The Broken Road. From the Iron Gates to Mount Athos – Patrick Leigh-Fermor.
I’ve found another book to add to my list of Desert Island Books. I would go to great lengths to pack this Travel classic, it’s a gem. It’s the long-awaited final book in Patrick Leigh-Fermor’s trilogy, and compiled posthumously by his Literary Executors and editors, Colin Thubron (another brilliant travel writer) and Artemis Cooper (PLF’s biographer).
As a very young man, in his late teens/early twenties PLF walked through many of the Balkan countries aiming for Constantinople/Istanbul; he always referred to the fabled city as Constantinople.
The walk takes place starts in Rumania, then moves south into Bulgaria, and he lands up at the shores of the Black Sea, at the end of December 1934; almost in Constantinople, but not quite. This is where his travel diary ends. Thereafter he moved on to a pilgrimage for over a month at Mount Athos , in Greece. I didn’t read this section, because the Library was hounding me to return the book.
Can you believe that in the mid-1930s he could walk at will in the mountains and through valleys in the rural Balkans, sleeping outdoors, or occasionally with friendly rural folk in farm cottages, subsisting on about two shillings per day? And, please know, he drank and smoked with gusto, and ate well. Granted, there were days when he ate frugally on a hunk of stale bread and some raw onion. Probably a good thing he was walking in remote areas! But this said, he often remarks on the smells he encounters: human sweat, wood smoke, animal dung – we’re very precious about smells these days. Europe in the 1930s either poured on vast quantities of cologne, or else, simply didn’t notice the background odours.
His diaries, anecdotes and reflections are fascinating. They’re crammed with detail about the different ethnic groups he meets; snippets of centuries old historical background, Turkish conquests, long-forgotten wars, countries that vanished off the map post-WWII when Europe was divided by the Allied victors.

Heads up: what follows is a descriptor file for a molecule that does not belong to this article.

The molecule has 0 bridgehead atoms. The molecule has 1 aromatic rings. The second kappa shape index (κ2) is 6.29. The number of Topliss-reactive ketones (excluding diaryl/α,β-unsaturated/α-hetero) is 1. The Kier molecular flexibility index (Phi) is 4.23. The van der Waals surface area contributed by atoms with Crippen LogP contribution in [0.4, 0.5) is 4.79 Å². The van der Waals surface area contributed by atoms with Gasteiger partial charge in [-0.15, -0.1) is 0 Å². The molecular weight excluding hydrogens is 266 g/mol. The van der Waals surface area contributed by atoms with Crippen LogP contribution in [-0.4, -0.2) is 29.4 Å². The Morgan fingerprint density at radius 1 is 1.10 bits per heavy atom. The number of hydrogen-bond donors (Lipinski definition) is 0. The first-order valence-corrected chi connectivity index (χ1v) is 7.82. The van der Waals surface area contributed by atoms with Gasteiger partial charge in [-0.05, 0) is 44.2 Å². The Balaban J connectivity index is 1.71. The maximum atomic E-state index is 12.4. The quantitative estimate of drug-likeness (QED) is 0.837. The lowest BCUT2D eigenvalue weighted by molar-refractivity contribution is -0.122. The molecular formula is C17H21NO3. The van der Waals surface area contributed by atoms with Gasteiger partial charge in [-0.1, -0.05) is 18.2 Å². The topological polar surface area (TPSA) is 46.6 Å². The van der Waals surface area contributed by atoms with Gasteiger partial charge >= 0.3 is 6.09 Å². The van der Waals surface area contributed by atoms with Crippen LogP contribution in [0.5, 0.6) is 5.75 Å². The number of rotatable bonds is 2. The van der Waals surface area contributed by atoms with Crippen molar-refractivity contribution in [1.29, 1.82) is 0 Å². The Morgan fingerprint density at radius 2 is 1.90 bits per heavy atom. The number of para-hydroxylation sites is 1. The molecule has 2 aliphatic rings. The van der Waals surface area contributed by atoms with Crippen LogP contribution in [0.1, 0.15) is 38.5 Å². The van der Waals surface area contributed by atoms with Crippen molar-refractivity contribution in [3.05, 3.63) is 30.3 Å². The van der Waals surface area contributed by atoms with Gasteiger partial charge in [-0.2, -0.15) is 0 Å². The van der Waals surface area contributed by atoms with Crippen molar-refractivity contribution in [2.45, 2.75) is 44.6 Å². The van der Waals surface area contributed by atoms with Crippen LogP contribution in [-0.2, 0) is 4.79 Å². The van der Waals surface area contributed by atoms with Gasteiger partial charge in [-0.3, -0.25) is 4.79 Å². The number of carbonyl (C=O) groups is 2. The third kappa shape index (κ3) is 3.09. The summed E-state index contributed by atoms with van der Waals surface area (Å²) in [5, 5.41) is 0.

The overall picture is a brilliantly coloured tapestry of folk dress, fezzes, embroidered waistcoats, Turkish turbans, horse riders, village taverns and squares, simple home grown food and wine; communicating sometimes in broken Bulgarian, or fluent French or limping German, or seriously limited Bulgarian ( no spika da Eenglish in 1930’s Bulgaria) he mixed with British diplomats as he moved around. He visited the haute mond of Bulgarian society, via introductory letters and social contacts, and the even more elevated haute mond of French-speaking ,cultured, intellectual, Bridge playing Rumanian society, and by complete contrast, with traveling Gypsies, shepherds, fishermen and ordinary folk.
There’s a wonderful description of him being chauffer driven in his hosts’ Packard limo, swathed in a fur rug, to explore the town where he goes drinking in a humble tavern and later, homeward bound in the Packard, passes a drover herding his cattle who recognizes PLF as his drinking companion of a scant hour previous!
The world was a wonderful melting pot in those days, before it became homogenized under the deadening hand of Post-War Communism and Coca Cola, and Capitalism on the other. I wish I’d been there and seen it for myself, but at least PLF wrote down his vivid verbal snapshots, which is better than faded sepia photos.
He writes marvelously and at length about his precious travel notebooks and enumerates their invaluable contents, upon which the book is based. And oh! the drama, when a madman steals his rucksack containing the vital notebooks! Fortunately the missing rucksack is tracked down, but the saga played out over long, tense hours.
If you enjoy travel books and superb writing, then make sure you read this book!